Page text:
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What is Adrenocortical Carcinoma?

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  • Written By: D. Jeffress
  • Edited By: Jenn Walker
  • Last Modified Date: 18 March 2018
  • Copyright Protected:
    2003-2018
    Conjecture Corporation
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Adrenocortical carcinoma is an uncommon form of cancer that begins in the inner lining of an adrenal gland. Tumors tend to grow slowly, and many people do not experience symptoms until cancer has already started to spread to other parts of the body. It is possible for an adrenocortical carcinoma tumor to begin overproducing the hormones normally secreted by the adrenal glands, which can lead to muscle deterioration, disfigurement of the face and back, and excess hair growth. The cancer is usually curable if a mass is detected early and surgically removed. The survival rate is relatively low once cancer starts to spread beyond the initial tumor.

The adrenal glands secrete important regulatory hormones that control stress levels, blood pressure, and many essential bodily processes. When a cancerous tumor develops in the hormone-producing layer of tissue called the cortex, it can start to manufacture massive quantities of aldosterone and cortisol. Adrenocortical carcinomas that increase hormone production are deemed functional, and are much more common in young children than in adults. Nonfunctional carcinomas, which tend to arise between the ages of 30 and 40, typically do not impact normal adrenal gland processes.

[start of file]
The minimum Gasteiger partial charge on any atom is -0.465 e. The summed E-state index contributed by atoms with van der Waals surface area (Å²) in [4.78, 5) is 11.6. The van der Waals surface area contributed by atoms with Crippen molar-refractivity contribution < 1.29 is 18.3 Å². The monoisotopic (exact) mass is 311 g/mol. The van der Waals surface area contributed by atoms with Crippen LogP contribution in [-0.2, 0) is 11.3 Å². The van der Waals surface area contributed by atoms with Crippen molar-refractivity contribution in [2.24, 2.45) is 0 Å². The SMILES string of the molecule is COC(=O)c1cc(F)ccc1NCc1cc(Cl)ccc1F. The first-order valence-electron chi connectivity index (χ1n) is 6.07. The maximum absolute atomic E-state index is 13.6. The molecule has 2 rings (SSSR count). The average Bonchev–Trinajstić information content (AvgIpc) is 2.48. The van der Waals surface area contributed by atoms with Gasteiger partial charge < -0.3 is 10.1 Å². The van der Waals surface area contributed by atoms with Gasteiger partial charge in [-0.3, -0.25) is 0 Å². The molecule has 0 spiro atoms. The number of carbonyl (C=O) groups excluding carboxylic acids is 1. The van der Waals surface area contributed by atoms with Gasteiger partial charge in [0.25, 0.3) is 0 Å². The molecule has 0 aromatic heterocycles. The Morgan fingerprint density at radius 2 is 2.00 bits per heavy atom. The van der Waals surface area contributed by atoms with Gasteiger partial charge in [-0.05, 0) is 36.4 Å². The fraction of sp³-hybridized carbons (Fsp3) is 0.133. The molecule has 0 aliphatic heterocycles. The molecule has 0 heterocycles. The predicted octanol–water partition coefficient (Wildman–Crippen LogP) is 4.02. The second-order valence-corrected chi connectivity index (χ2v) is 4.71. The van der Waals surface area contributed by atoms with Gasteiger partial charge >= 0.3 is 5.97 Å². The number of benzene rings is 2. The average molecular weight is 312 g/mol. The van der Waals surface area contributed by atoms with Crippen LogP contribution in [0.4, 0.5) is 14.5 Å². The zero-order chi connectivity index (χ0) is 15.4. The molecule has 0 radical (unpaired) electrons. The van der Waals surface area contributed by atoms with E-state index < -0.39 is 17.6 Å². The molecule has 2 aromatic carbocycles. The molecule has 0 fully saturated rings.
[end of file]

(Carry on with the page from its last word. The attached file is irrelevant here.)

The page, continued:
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When a functional adrenocortical carcinoma overproduces cortisol and aldosterone, a child may experience excessive weight gain and stunted growth. Muscle loss and fatty buildups can give the face a rounded appearance and cause a hump to appear on the back just below the neck. Girls often begin to exhibit male sex characteristics, such as an increase in body and facial hair, acne, a deepening voice, and an enlarged clitoris. Adults with nonfunctional adrenocortical carcinoma may have fatigue, weight loss, and frequent muscle cramps.

A doctor can check for signs of adrenocortical carcinoma by collecting blood samples and taking x-rays and ultrasounds of the abdomen. Blood tests may reveal high hormone levels and low potassium. Diagnostic imaging scans usually show a dark mass growing on an adrenal gland. If the doctor is unsure whether or not the tumor is cancerous, he or she may decide to surgically collect a tissue sample for laboratory testing.

A tumor that is small and isolated to the adrenal gland can be removed surgically. A surgeon may choose to make a large incision in the lower back to get access to the mass or manipulate an endoscope and scalpel through a smaller cut in the side. Chemotherapy and radiation treatments are necessary if cancer spreads to the abdomen, lungs, bones, or elsewhere in the body. In addition, patients may need to receive hormone therapy to help manage symptoms during cancer treatment.

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